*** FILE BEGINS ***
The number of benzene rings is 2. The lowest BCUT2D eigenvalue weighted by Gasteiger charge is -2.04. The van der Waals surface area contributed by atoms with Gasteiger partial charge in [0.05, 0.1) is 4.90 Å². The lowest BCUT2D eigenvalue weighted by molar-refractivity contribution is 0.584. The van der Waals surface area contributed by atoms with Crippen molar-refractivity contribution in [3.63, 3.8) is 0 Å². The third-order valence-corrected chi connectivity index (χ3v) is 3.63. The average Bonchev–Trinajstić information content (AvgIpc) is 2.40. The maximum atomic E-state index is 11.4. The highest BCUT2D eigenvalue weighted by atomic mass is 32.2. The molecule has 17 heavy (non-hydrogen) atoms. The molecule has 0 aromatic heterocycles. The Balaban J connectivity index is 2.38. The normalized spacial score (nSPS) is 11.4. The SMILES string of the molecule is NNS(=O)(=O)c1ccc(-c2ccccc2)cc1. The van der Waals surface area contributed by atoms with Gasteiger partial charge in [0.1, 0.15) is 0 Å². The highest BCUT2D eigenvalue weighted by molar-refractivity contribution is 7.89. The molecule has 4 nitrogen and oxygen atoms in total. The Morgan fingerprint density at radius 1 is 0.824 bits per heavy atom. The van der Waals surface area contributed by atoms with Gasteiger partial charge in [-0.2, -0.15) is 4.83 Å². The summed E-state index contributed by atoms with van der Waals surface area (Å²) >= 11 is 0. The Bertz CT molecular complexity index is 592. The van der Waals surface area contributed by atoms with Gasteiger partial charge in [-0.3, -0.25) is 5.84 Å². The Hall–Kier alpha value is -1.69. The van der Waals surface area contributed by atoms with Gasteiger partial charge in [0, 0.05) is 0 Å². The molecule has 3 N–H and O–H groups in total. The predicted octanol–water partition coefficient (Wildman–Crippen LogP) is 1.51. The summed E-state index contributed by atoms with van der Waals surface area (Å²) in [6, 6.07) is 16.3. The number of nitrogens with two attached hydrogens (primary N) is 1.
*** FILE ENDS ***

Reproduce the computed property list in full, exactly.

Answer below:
The number of benzene rings is 2. The lowest BCUT2D eigenvalue weighted by Gasteiger charge is -2.04. The van der Waals surface area contributed by atoms with Gasteiger partial charge in [0.05, 0.1) is 4.90 Å². The lowest BCUT2D eigenvalue weighted by molar-refractivity contribution is 0.584. The van der Waals surface area contributed by atoms with Crippen molar-refractivity contribution in [3.63, 3.8) is 0 Å². The third-order valence-corrected chi connectivity index (χ3v) is 3.63. The average Bonchev–Trinajstić information content (AvgIpc) is 2.40. The maximum atomic E-state index is 11.4. The highest BCUT2D eigenvalue weighted by atomic mass is 32.2. The molecule has 17 heavy (non-hydrogen) atoms. The molecule has 0 aromatic heterocycles. The Balaban J connectivity index is 2.38. The normalized spacial score (nSPS) is 11.4. The SMILES string of the molecule is NNS(=O)(=O)c1ccc(-c2ccccc2)cc1. The van der Waals surface area contributed by atoms with Gasteiger partial charge in [0.1, 0.15) is 0 Å². The highest BCUT2D eigenvalue weighted by molar-refractivity contribution is 7.89. The molecule has 4 nitrogen and oxygen atoms in total. The Morgan fingerprint density at radius 1 is 0.824 bits per heavy atom. The van der Waals surface area contributed by atoms with Gasteiger partial charge in [-0.2, -0.15) is 4.83 Å². The summed E-state index contributed by atoms with van der Waals surface area (Å²) >= 11 is 0. The Bertz CT molecular complexity index is 592. The van der Waals surface area contributed by atoms with Gasteiger partial charge in [-0.3, -0.25) is 5.84 Å². The Hall–Kier alpha value is -1.69. The van der Waals surface area contributed by atoms with Gasteiger partial charge in [0, 0.05) is 0 Å². The molecule has 3 N–H and O–H groups in total. The predicted octanol–water partition coefficient (Wildman–Crippen LogP) is 1.51. The summed E-state index contributed by atoms with van der Waals surface area (Å²) in [6, 6.07) is 16.3. The number of nitrogens with two attached hydrogens (primary N) is 1.